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Cognition & Emotion

Jessica Akkermans, Renee Schapiro, Daniel Müllensiefen, Kelly Jakubowski, Daniel Shanahan, David Baker, Veronika Busch, Kai Lothwesen, Paul Elvers, Timo Fischinger, Kathrin Schlemmer, Klaus Frieler
With over 560 citations reported on Google Scholar by April 2018, a publication by Juslin and Gabrielsson (1996) presented evidence supporting performers' abilities to communicate, with high accuracy, their intended emotional expressions in music to listeners. Though there have been related studies published on this topic, there has yet to be a direct replication of this paper. A replication is warranted given the paper's influence in the field and the implications of its results. The present experiment joins the recent replication effort by producing a five-lab replication using the original methodology...
November 8, 2018: Cognition & Emotion
Laura L Carstensen
Thirty years ago, the subfields of emotion and cognition operated relatively independently and the associated science reflected the tacit view that they were distinct constructs. Today, questions about the integration of cognition and emotion are among the most interesting questions in the field. I offer a personal view of the key changes that fuelled this shift over time and describe research from my group that unfolded in parallel and led to the identification of the positivity effect.
November 4, 2018: Cognition & Emotion
Alexandra S Dylman, Anna Bjärtå
Research on bilingualism and emotions has shown stronger emotional responses in the native language (L1) compared to a foreign language. We investigated the potential of purposeful second language (L2) use as a means of decreasing the experience of psychological distress. Native Swedish speakers read and answered questions about negative and neutral texts in their L1 (Swedish) and their L2 (English) and were asked to rate their level of distress before or after the questions. The texts and associated questions were either written in the same (within-language), or different languages (cross-language)...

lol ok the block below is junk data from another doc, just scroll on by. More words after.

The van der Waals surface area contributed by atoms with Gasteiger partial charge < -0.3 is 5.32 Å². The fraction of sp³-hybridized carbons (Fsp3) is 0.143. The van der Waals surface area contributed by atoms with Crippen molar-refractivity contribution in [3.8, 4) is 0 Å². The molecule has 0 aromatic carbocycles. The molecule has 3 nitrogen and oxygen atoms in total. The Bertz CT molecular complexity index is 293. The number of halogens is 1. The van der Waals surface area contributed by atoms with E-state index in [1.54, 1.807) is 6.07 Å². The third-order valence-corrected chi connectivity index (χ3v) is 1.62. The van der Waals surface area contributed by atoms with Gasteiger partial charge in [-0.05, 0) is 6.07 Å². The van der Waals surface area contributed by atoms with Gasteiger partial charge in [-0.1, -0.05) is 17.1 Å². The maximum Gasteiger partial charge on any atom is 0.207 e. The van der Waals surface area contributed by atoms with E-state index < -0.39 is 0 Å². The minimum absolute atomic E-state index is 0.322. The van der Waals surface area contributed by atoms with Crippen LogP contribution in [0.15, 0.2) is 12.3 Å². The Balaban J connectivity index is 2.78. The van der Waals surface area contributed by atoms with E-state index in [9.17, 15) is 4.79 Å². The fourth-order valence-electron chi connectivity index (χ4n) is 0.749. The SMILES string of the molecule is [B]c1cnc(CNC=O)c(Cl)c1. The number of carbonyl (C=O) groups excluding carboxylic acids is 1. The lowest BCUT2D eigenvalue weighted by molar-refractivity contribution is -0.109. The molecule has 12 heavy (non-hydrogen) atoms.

November 2, 2018: Cognition & Emotion
Yu Song, Jessica I Jordan, Kelsey A Shaffer, Erik K Wing, Kateri McRae, Christian E Waugh
Previous studies have identified two powerful ways to regulate emotional responses to a stressor: experiencing incidental positive emotions and using cognitive reappraisal to reframe the stressor. Several cognitive and motivational theories of positive emotion support the formulation that incidental positive emotions may facilitate cognitive reappraisal. To test the separate and interacting effects of positive emotions and cognitive reappraisal, we first adapted an established picture-based reappraisal paradigm by interspersing blocks of positive emotion inducing and neutral pictures...
November 1, 2018: Cognition & Emotion
Paweł Holas, Izabela Krejtz, Marzena Rusanowska, Natalia Rohnka, John B Nezlek
The present study examined relationships between attention to negative words and daily rumination and daily adjustment in a sample of clinically depressed individuals. We recorded eye movements of 43 individuals diagnosed with major depression while they were freely viewing dysphoric, threat-related, neutral, and positive words. Then, each day for one week, participants provided measures of their daily rumination and psychological adjustment. Multilevel analyses found that attention to dysphoric and threat-related words was positively related to daily rumination and attention to threat-related words was negatively related to daily adjustment...
October 31, 2018: Cognition & Emotion
Nora Mooren, Julie Krans, Gérard Näring, Agnes van Minnen
Vantage perspective during recall is thought to affect the emotionality and accessibility of distressing memories. This study aimed to test the effects of vantage perspective during recall on memory associated distress and intrusion development. An adapted version of the trauma film paradigm was used in an experimental design with three conditions. Participants were asked to listen to eyewitness reports of car accidents (e.g. Trauma Analogue Induction) and imagine the scenes vividly using mental imagery. Afterwards, they were asked to recall the most distressing scene from field perspective, observer perspective, or to recall a neutral image from observer perspective (control condition) (e...
October 25, 2018: Cognition & Emotion
Hannah R Lawrence, Rebecca A Schwartz-Mette